Sure, you might think of them as mommy and daddy’s little tax deduction, but there’s a lot more to be aware of there than you might think, because the childcare tax deduction covers a lot more than just daycare. In fact, it covers a lot more than just kids! Let’s go over this topic one point at a time, though, so that you’ll understand the basics of the credit without getting overwhelmed. Mind you, this snippet of an article is by no means all-inclusive of the information contained within IRS topic 602. Think of it as a primer on your way to understanding how the child and dependent care tax deduction works.
First off, the child and dependent care tax credit isn’t just for your children. It can, in some circumstances, cover your spouse or any other dependent who relies on you for their care for more than a certain set time period during the year. Generally speaking, it covers a dependent or qualifying child who is under 13 years of age during the time care is provided, a spouse who is physically or mentally incapable of taking care of themselves and who lives with you for more than 6 months out of the year, and any dependent person who lives with you for more than 6 months out of the year who is physically or mentally incapable of taking care of themselves.
The deduction from your taxes is made to help offset the costs of care for that dependent person while you are at work or are seeking work. That means the amount of money you pay to have that person looked after while you can’t perform those tasks necessary for their safety, well-being, or hygiene, are tax deductible up to certain limits. For one dependent, the limit is $3,000, and for two dependents, the limit is $6,000. However, you must reduce this by the amount paid on the part of your employer. For instance, let’s say tuition for your child at a day care totals $5,000 per year. Let’s say that its a company-owned day care that pays $2,500 of that cost after you’ve worked “X” number of years. If you’ve hit that magic number of years, then you can only claim $2,500 of that tax credit for your child since your company paid for half.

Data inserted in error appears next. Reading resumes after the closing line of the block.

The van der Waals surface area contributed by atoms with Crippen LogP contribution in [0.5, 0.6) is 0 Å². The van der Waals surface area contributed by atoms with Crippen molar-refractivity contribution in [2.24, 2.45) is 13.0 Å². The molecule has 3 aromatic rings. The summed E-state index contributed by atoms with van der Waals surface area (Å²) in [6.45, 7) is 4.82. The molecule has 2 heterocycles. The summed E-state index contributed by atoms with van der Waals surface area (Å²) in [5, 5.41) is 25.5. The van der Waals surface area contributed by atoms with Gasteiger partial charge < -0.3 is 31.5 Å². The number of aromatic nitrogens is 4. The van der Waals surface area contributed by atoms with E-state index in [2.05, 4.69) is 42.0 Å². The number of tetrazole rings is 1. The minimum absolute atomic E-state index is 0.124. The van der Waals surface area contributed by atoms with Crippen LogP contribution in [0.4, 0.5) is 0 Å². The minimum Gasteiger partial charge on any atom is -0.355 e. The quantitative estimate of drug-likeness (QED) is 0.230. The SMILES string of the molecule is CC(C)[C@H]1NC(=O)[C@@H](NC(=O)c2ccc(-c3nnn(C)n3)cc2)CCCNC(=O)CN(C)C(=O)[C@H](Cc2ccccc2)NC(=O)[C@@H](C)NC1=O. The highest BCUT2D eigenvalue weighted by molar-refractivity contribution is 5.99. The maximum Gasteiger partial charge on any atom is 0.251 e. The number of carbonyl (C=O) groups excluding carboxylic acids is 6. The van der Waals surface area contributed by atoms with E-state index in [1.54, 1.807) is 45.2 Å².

Now, we get into the sticky stuff: The reasons you may not take the credit. First off, if you aren’t the custodial parent of a dependent, even you can claim the child as an exemption, you can’t take the childcare tax credit. Of course, there are special circumstances that you can refer to under the IRS topic “Child of Divorced or Separated Parents or Parents Living Apart.”
Additionally, you can’t make the payment to your spouse and claim the credit, though that should be obvious. (No Cheating!) You must be married filing jointly (if you’re married,) and you have to provide the proper identification of the person or persons that you’re claiming for the credit. The care provider information must also be provided on your taxes in order to claim the credit.
The child and dependent care credit is a great way to reduce your taxes without having to itemize every nickel and dime of your finances. In fact, most tax preparation software available today goes through your finances to determine your eligibility for the credit, so all you have to do is enter the information provided by the care provider, then sit back and watch your tax refund grow!